Application of cement mortar is followed by shrinkage after hardening as well as intensive
creep with time, which leads to the substantial loss in prestressing. Furthermore, in cylindrical high-
pressure frames the steel prestressing takes place in the wall, the floor and the roof independently of
one another.
     The work seeks to develop a new design of a prestressed reinforced concrete high-pressure
frame with improved reliability and performance characteristics that will make it possible to device
emergency double-protection shell and all-round simultaneous compressive stressing technology
(the wall as well as the roof and the floor) allowing to eliminate the need for expensive equipment,
providing the desired magnitude of compressive stressing and structure operation within elasticity
stage as well as the reduction in temperature gradient and permeability.
     The work implementation will make it possible to device a high-pressure frame, its safety and
reliability resulting from the following peculiarities:
     • The replacement of the traditional and labor-consuming technology for individual
prestressing of structural elements by the technology of simultaneous compressive prestressing of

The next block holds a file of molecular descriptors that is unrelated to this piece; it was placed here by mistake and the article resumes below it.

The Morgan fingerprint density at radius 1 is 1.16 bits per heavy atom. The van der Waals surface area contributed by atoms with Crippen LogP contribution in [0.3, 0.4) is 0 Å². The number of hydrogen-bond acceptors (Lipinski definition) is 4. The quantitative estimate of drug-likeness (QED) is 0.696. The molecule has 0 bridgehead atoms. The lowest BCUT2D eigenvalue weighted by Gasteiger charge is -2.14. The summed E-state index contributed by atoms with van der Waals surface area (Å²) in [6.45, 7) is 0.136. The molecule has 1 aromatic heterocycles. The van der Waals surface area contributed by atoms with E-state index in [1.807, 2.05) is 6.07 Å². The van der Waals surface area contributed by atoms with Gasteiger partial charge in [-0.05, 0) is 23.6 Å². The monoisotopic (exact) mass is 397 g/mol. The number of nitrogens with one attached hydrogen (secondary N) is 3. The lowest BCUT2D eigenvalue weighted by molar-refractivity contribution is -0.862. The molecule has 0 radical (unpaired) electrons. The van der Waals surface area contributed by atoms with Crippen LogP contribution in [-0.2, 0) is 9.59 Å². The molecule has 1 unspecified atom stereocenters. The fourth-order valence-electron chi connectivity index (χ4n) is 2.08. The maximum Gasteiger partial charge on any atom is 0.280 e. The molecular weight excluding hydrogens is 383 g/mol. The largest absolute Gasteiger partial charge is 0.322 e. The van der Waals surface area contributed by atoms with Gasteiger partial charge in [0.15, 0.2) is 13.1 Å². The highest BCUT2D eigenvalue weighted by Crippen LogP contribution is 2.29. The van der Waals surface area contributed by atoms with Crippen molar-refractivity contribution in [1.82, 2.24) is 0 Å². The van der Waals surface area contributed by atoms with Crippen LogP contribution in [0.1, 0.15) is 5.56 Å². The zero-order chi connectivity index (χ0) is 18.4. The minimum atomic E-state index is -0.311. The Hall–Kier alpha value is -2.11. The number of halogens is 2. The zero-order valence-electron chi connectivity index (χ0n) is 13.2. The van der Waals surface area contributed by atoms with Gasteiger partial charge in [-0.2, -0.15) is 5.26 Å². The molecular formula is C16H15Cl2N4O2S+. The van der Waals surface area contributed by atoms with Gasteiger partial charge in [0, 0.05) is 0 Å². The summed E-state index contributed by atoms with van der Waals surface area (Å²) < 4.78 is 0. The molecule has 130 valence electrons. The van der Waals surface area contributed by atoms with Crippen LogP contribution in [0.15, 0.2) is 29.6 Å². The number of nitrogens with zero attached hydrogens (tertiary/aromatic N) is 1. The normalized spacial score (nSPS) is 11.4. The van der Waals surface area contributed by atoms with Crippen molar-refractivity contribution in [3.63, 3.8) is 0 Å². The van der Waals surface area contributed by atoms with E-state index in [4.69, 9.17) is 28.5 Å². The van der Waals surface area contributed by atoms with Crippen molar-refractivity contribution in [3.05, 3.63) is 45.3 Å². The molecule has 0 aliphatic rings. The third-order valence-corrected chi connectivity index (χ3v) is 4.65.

the wall, floor and the roof in one go.
     • The magnitude of the inner shell, the roof and the floor compressive stressing exceeds the
design values thus ensuring their operation within elasticity limits.
     • The stress level in concrete is being taken making provision for the damping character of
strain-creep.
     • Main deformations, connected with prolonged processes (shrinking, creeping) take place
during the first month after the frame fabrication and compressive prestressin, i.e. before putting it
into service, which enables to detect unforeseen defects at that stage.
     • Considerable difference between crack formation and frame destruction bringing about
gradual further development of deformations and crack opening in the outer shell in the event of
increased loads, helps to detect and localize cracks and defects long before the exhaustion of the
frame carrying capacity.
     • Model testing and taking account of various factors in the process of calculation will ensure
high reliability of the results obtained.
     • Concrete characteristics included in the calculations are taken for monoaxial loading, which
provides additional margin of safety with three-dimensional nature of the frame stressed state.